By AT News Team, December 1, 2014:    A special issue of a widely respect history journal has included Ellen G. White, the most important of the cofounders of the Seventh-day Adventist denomination, among what it calls the “100 most significant Americans.” She is one of only 11 religious figures included on the list of whom just three are women.

Photo courtesy of the Ellen G. White Estate, Inc.

Photo courtesy of the Ellen G. White Estate, Inc.

The Smithsonian Institution is an agency of the United States government that is responsible for the major museums in the nation’s capital region. It publishes The Smithsonian Magazine, a widely-read journal of American history and culture. The most recent issue is a special edition with concise descriptions of “The 100 Most Significant Americans.”

The other two women included with White in the section on the most influential American religious figures are Mary Baker Eddy, the founder of the Christian Science religion, and Anne Hutchinson, who was a religious dissenter among the Puritans who founded Massachusetts. Hutchinson was an early advocate of a grace-oriented Christian faith and helped to establish the principle of religious liberty in America.

The eight men who round out the most significant American religious figures include Joseph Smith and Brigham Young, founders of the Church of Jesus Christ of Latter-Day Saints or Mormon religion; and Jonathan Edwards and Cotton Mather, the two most noted preachers in the Congregationalist movement that early on shaped much of American Protestant faith. Also included are William Penn, the Quaker leader who founded Pennsylvania on principles of religious freedom; Roger Williams, an early Baptist leader who also played a key role in establishing American principles of religious liberty; L. Ron Hubbard, founder of the quite recent Scientology religion; and Billy Graham, the key leader of the contemporary Evangelical movement in the U.S.

There are ten other categories on the list of 100, each with about ten individuals named and described. “Trailblazers” includes early explorers like Christopher Columbus and Neil Armstrong, the American astronaut who was the first human to step on the Moon. “Rebels and Resisters” includes Martin Luther King, the organizer of the Civil Right Movement that brought full citizenship to African Americans in the 1950s and 1960s; and John Brown, an anti-slavery activist who played a violent role the led to the American Civil War of the 1860s.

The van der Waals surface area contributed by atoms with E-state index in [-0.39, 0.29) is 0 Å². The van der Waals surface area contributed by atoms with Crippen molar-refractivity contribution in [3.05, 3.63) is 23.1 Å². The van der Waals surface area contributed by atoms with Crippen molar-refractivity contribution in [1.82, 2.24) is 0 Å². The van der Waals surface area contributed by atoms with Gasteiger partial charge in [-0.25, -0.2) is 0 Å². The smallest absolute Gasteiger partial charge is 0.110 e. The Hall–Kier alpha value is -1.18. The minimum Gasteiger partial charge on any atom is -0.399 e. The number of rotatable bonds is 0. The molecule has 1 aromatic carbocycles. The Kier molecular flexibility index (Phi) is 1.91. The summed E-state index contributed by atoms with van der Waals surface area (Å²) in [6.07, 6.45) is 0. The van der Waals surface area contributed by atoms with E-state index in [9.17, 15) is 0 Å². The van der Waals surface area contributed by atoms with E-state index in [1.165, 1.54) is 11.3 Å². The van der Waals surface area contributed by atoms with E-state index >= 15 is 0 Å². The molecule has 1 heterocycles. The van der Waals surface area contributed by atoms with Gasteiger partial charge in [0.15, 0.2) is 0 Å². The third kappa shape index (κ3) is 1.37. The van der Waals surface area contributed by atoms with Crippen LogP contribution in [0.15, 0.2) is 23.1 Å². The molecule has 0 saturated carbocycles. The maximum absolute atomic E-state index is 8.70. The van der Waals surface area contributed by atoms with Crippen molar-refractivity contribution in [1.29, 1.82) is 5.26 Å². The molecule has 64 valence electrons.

Among the ten other categories are also a section for the most important U.S. Presidents, the first women to lead in many sectors, Outlaws, Artists, Pop Icons and Athletes. The section entitled “Empire Builders” includes famous achievers in technology and business such as the inventor Thomas Edison, leading industrialist and philanthropist Andrew Carnegie and Steve Jobs, who started the Apple computer company and did much to pave the way for today’s Internet applications.

White was a prolific writer and her books have been distributed by the millions around the world. She built the modern Adventist movement and is widely respected for her spiritual gifts of prophetic vision and leadership over a career that spanned the second half of the 19th century and the early years of the 20th century. A collection of scholarly papers on her life, ministry and role in Christianity was published early this year by Oxford University Press. One source has suggested to Adventist Today that the publication may have been influential with the decision-makers at the Smithsonian.

A copy of the special issue of the Smithsonian journal can be ordered at this Web page: